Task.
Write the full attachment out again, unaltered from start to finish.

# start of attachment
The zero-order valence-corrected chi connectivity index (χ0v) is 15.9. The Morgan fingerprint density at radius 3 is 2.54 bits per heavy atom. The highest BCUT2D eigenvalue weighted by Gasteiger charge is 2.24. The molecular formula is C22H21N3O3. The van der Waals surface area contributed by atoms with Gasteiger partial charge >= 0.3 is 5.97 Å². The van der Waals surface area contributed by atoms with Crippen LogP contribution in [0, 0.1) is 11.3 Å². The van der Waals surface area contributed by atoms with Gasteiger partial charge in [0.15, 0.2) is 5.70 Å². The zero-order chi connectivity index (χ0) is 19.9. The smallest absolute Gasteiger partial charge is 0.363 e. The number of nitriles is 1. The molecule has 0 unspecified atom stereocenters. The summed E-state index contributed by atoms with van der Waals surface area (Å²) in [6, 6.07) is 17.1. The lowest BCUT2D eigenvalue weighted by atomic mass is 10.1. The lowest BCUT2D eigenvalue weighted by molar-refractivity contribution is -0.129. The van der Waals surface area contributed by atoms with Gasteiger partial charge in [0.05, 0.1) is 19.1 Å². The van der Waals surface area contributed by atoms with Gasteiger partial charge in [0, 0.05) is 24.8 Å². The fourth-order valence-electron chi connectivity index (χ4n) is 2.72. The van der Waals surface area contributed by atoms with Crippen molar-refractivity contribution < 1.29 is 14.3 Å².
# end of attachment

The zero-order valence-corrected chi connectivity index (χ0v) is 15.9. The Morgan fingerprint density at radius 3 is 2.54 bits per heavy atom. The highest BCUT2D eigenvalue weighted by Gasteiger charge is 2.24. The molecular formula is C22H21N3O3. The van der Waals surface area contributed by atoms with Gasteiger partial charge >= 0.3 is 5.97 Å². The van der Waals surface area contributed by atoms with Crippen LogP contribution in [0, 0.1) is 11.3 Å². The van der Waals surface area contributed by atoms with Gasteiger partial charge in [0.15, 0.2) is 5.70 Å². The zero-order chi connectivity index (χ0) is 19.9. The smallest absolute Gasteiger partial charge is 0.363 e. The number of nitriles is 1. The molecule has 0 unspecified atom stereocenters. The summed E-state index contributed by atoms with van der Waals surface area (Å²) in [6, 6.07) is 17.1. The lowest BCUT2D eigenvalue weighted by atomic mass is 10.1. The lowest BCUT2D eigenvalue weighted by molar-refractivity contribution is -0.129. The van der Waals surface area contributed by atoms with Gasteiger partial charge in [0.05, 0.1) is 19.1 Å². The van der Waals surface area contributed by atoms with Gasteiger partial charge in [0, 0.05) is 24.8 Å². The fourth-order valence-electron chi connectivity index (χ4n) is 2.72. The van der Waals surface area contributed by atoms with Crippen molar-refractivity contribution < 1.29 is 14.3 Å².